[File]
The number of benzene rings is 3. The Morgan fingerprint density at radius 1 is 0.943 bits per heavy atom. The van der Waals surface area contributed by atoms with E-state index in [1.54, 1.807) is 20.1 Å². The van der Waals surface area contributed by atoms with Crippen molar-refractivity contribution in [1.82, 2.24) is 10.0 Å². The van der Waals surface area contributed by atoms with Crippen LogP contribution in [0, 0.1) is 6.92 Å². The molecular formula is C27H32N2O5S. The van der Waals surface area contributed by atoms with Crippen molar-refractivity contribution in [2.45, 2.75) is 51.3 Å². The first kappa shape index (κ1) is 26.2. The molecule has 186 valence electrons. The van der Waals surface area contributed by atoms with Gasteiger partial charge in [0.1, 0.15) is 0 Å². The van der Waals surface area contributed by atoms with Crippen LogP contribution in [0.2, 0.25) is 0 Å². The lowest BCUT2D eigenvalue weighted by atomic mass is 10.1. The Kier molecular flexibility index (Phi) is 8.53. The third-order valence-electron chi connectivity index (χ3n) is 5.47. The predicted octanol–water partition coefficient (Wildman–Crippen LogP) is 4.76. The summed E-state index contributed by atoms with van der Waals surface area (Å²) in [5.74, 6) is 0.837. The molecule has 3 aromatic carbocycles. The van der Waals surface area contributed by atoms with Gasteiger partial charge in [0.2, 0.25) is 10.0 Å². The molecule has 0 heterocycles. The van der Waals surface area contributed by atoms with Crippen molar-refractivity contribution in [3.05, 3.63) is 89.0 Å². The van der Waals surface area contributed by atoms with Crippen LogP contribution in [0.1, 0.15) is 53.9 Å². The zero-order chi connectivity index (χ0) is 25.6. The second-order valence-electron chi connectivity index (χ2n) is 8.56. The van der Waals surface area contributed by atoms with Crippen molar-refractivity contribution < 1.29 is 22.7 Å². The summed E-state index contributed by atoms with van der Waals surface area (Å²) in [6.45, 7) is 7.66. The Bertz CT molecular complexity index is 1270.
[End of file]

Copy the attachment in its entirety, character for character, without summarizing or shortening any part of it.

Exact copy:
The number of benzene rings is 3. The Morgan fingerprint density at radius 1 is 0.943 bits per heavy atom. The van der Waals surface area contributed by atoms with E-state index in [1.54, 1.807) is 20.1 Å². The van der Waals surface area contributed by atoms with Crippen molar-refractivity contribution in [1.82, 2.24) is 10.0 Å². The van der Waals surface area contributed by atoms with Crippen LogP contribution in [0, 0.1) is 6.92 Å². The molecular formula is C27H32N2O5S. The van der Waals surface area contributed by atoms with Crippen molar-refractivity contribution in [2.45, 2.75) is 51.3 Å². The first kappa shape index (κ1) is 26.2. The molecule has 186 valence electrons. The van der Waals surface area contributed by atoms with Gasteiger partial charge in [0.1, 0.15) is 0 Å². The van der Waals surface area contributed by atoms with Crippen LogP contribution in [0.2, 0.25) is 0 Å². The lowest BCUT2D eigenvalue weighted by atomic mass is 10.1. The Kier molecular flexibility index (Phi) is 8.53. The third-order valence-electron chi connectivity index (χ3n) is 5.47. The predicted octanol–water partition coefficient (Wildman–Crippen LogP) is 4.76. The summed E-state index contributed by atoms with van der Waals surface area (Å²) in [5.74, 6) is 0.837. The molecule has 3 aromatic carbocycles. The van der Waals surface area contributed by atoms with Gasteiger partial charge in [0.2, 0.25) is 10.0 Å². The molecule has 0 heterocycles. The van der Waals surface area contributed by atoms with Crippen molar-refractivity contribution in [3.05, 3.63) is 89.0 Å². The van der Waals surface area contributed by atoms with Crippen LogP contribution in [0.1, 0.15) is 53.9 Å². The zero-order chi connectivity index (χ0) is 25.6. The second-order valence-electron chi connectivity index (χ2n) is 8.56. The van der Waals surface area contributed by atoms with Crippen molar-refractivity contribution < 1.29 is 22.7 Å². The summed E-state index contributed by atoms with van der Waals surface area (Å²) in [6.45, 7) is 7.66. The Bertz CT molecular complexity index is 1270.